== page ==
Last evening, after visiting my mom at the hospital, I was undecided as to whether I had the energy to absorb a performance. Thursday night when I returned from her room at Christ Hospital, where she is recuperating at age 93 from a broken hip and experiencing some significant mental issues at this point, I was at a pretty low point. However, I managed to clean up all the dishes that had accumulated and then decided to visit MOTR bar, my around the corner go-to lately for live music almost every night and fun recreation (pinball, about which passtime more will be written someday soon).
Amazingly, rather than loud rock-and-roll, frequently the musical menu du jour, I arrived just in time to hear Eric Bachman (of Crooked Fingers) sing a few songs. They were beautifully performed and very moving, The man is an artist. I went downstairs and set the top score on my favorite machine, and went home for some well-deserved rest after well over 40 hours awake.
But this afternoon was much more grim at the hospital. My mom’s post surgical euphoria changed into full-blown hallucinations and combative behavior, so much so that she needed to be put in restraints. It is hard to know where we will go from here, but I am trying to be hopeful that something will change and allow her to go on living a life where she enjoys small pleasures and family visits. I know it will not be easy, and not even likely.*11/12/11 update – I saw Mom around 1 am today and she was resting peacefully. Later, there was enough improvement in her behavior that the hospital staff were able to stop using restraints. Still an uphill battle, but, to quote a cliche, every little bit helps.
However, around 7:30 pm, I decided not to cave in to self-pity and try to go on, at least for the performance I had so been looking forward to seeing.
Once again, I was amazed at how conveniently our house on Orchard Street is located. Within less than ten minutes of easy walking, I arrived at the theater.
It’s hard to write much more tonight, I am well and truly exhausted. But, I am so glad I went. I saw a full house of people excited and happy to be at the revival of the historic venue. Gala benefit deals tend to be bombastic and one-note events.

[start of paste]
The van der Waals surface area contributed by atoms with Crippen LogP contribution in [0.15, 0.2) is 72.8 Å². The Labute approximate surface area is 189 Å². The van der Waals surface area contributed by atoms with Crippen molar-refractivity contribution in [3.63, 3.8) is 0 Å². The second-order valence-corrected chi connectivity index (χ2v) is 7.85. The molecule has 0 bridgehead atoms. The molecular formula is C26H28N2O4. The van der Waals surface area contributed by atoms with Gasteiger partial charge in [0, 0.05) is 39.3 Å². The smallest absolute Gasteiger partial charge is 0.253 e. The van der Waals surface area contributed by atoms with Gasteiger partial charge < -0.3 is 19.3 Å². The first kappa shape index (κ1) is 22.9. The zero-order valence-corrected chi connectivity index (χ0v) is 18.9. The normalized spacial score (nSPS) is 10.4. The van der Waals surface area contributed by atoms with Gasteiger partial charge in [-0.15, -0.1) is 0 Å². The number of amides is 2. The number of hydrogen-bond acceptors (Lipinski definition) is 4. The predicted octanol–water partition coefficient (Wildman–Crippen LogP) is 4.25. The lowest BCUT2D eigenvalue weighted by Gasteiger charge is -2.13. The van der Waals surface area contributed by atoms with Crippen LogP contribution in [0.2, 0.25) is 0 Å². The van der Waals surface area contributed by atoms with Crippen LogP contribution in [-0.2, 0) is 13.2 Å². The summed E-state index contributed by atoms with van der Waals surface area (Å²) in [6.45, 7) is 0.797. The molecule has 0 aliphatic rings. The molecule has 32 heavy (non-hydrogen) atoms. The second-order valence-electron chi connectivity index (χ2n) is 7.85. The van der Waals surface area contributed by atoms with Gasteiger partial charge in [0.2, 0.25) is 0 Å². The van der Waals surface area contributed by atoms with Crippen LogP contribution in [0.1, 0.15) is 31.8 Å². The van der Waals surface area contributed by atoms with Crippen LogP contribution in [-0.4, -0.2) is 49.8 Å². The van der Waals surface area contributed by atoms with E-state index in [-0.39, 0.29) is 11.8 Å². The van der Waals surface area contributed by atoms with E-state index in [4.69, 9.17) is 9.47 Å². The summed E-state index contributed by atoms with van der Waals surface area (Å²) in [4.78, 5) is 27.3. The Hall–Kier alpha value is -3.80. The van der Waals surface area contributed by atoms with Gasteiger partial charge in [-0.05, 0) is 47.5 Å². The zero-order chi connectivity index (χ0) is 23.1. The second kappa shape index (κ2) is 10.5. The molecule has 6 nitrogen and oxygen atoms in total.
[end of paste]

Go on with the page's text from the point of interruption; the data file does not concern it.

Not in this case. The “Allegro” from Mozart’s String Quartet in G minor was inescapably lovely as performed by musicians from the CSO. Over the Rhine (with Tropicoso’s Nick on percussion) started their Act I set with “Ohio,” a another beautiful and somewhat sad ballad.
The sound quality was wonderful. Apparently the acoustics of the space are ranked on the level of Carnegie Hall and the Boston Symphony Hall. For me the sound was somewhat marred by the fan set up to cool the sound board a few rows behind, and obviously something that can be corrected. I am not sure if everyone in the theater could hear the interference as much as I did.
One clear benefit of the Emery’s size and accompanying acoustic capability is that the sound of live music from the stage seems preturnaturally present, in both detail and dynamic range. There is somehow less of a sense of amplification (when needed) than in some spaces I have experienced.
I did have a pretty good seat location, so I’m not sure of the other areas, but I had an excellent sight line. The 1600-some seat space fills a real artistic need, between the Arnoff’s Jarson Kaplen Theater and the Procter and Gamble Hall – some 400 seats against some 2,000. Sorry I’m not great on the exact numbers here.
Also included were accompanying dances, presented in front of the band, which was slightly elevated on an upstage platform. Exhale Dance Tribe members (with music from Over the Rhine) performed, as well as dancers David Donnelly and Samantha Pille from Cincinnati Ballet in choreography by Heather Britt with music and violin from Peter Adams, which closed the act and drew strong applause.
Act II’s Arvo Part selection performed by four cellos from concert:nova was subtle, and also thoughtful and poignant, performed under video projections of clouds and sun. Then came the return of Over the Rhine.
The final selection (of about five) was “Latter Days,” performed with Exhale Dance Tribe founders and directors Missy Lay Zimmer and Andrew Hubbard. This may have been the highlight of the evening. The two managed to connect to the lyrics and emotion of the song gorgeously, and won for their efforts one of those standing ovations that are not dutiful but meant from the heart. That was my reading, at least.
One encore from the band followed.
A lovely evening. I noticed in one of the front spaces where a bar had been set up a framed photo of Anna Pavlova, which I snapped.
My mother had always told me she had seen a wonderful dancer in her younger years. She thought it might have been Anna Pavlova when I mentioned some names. I kind of though she might be mistaken, but lo and behold, Pavlova was at the Emery (I read this definitively in the playbill).
OVER THE RHINE: VALINKAT CONSIDERS THE MUSIC OF THE BAND BEFORE CINCINNATI BALLET’S MOST RECENT NEW WORKS*
April 29, 2011